Erdogan ramps up diplomatic push over Syria crisis

Updated February 22, 2020

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Russian air strikes in the northwestern province of Idlib are boosting a Syrian government offensive. — AFP/File
Russian air strikes in the northwestern province of Idlib are boosting a Syrian government offensive. — AFP/File

ANKARA: Turkish President Recep Tayyip Erdogan on Friday urged his Russian counterpart Vladimir Putin during a phone call to stop the Syrian regime’s offensive in the last rebel stronghold of Idlib, his office said.

“The president during the call stressed that the regime should be restrained in Idlib and that the humanitarian crisis must be stopped,” the Turkish presidency said in a statement after the two leaders spoke.

Russian air strikes in the northwestern province of Idlib are boosting a Syrian government offensive that has forced nearly one million civilians to flee -- the biggest wave of displacement of the nine-year conflict.

Turkey, which backs some rebel groups in Idlib, has lost 16 military personnel this month in clashes with Syrian forces. It has bolstered its positions and called for Syrian forces to pull back.

Recep Tayyip Erdogan’s joint telephone call with the heads of France and Germany came amid mounting tensions between Turkey and Russia, which are backing opposing sides in Syria’s civil war.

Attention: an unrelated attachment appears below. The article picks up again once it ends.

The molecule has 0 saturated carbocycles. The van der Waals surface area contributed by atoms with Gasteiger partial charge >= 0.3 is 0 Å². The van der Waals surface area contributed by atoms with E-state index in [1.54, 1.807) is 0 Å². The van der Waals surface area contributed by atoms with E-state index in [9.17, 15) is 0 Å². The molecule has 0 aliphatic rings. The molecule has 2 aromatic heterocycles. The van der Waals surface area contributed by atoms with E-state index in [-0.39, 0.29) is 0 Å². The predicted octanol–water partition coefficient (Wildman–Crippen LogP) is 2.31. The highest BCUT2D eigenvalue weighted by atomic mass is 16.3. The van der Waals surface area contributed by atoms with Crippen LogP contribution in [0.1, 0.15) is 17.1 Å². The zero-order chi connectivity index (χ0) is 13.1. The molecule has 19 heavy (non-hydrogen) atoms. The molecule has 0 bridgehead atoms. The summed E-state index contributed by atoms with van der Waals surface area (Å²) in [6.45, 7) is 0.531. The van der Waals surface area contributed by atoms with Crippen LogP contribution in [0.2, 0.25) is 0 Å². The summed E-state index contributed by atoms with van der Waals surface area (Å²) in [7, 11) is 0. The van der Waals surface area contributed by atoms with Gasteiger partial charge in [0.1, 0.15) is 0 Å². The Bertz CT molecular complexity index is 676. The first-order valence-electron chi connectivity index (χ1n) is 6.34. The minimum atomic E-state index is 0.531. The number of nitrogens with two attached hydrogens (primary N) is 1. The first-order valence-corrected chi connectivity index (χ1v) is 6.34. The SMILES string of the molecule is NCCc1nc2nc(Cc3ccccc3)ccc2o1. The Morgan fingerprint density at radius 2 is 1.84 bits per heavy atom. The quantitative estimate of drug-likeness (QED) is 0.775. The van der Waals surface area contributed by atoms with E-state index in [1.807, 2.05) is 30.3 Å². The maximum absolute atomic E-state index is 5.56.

His office said the Turkish leader had “emphasised the importance of providing strong support through concrete actions to prevent a humanitarian crisis” during the call with France’s Emmanuel Macron and Germany’s Angela Merkel.

Turkey is determined to prevent a fresh influx of displaced people adding to the 3.6 million Syrian refugees it already hosts.

With Ankara threatening an “imminent” operation against the Syrian regime, Defence Minister Hulusi Akar inspected troops gathered at the Syrian border on Friday.

Erdogan spoke of establishing a “safe zone” to provide shelter and support to fleeing civilians facing harsh winter conditions, adding that Turkish organisations were already building structures in the area.

“Our work continues. We will have a discussion with Putin. I hope we will take a beneficial step with this,” he said.

Merkel and Macron also held talks with Putin on Thursday, later calling for the fighting to end and proposing a four-way summit with Erdogan.

A Kremlin spokesman told reporters on Friday that “the possibility of holding a summit is under discussion”, but that there was still no decision. Earlier on Friday, the EU’s 27 leaders condemned Syrian government attacks, saying the offensive was “causing enormous human suffering”.

“The EU urges all parties to the conflict to fully respect their obligations under international humanitarian law and international human rights law and to allow unimpeded and direct humanitarian access to all those in need,” they said in a statement.

Syrian aid workers have put out desperate calls for a ceasefire and international help.

The UN says 900,000 people — more than half of them children — have been displaced in “horrendous conditions” since December 1, when the latest offensive began.

On Friday, Russian warplanes struck rebel-held areas in northwestern Syria as insurgents and government forces exchanged artillery and mortar fire in other parts of Idlib province, the last rebel stronghold in the country, opposition activists said.

The violence came a day after two Turkish soldiers were killed in an air strike in Idlib after an attack by Ankara-backed opposition forces that targeted Syrian government troops. The deaths came after Erdogan threatened to expand his nation’s involvement in Syria if another one of his troops were hurt.

At this point, there can be no question of (our) withdrawal as long as the regime’s oppression of the people of Idlib continues,” he said. That’s the only way we can achieve a cease-fire.”

Published in Dawn, February 22nd, 2020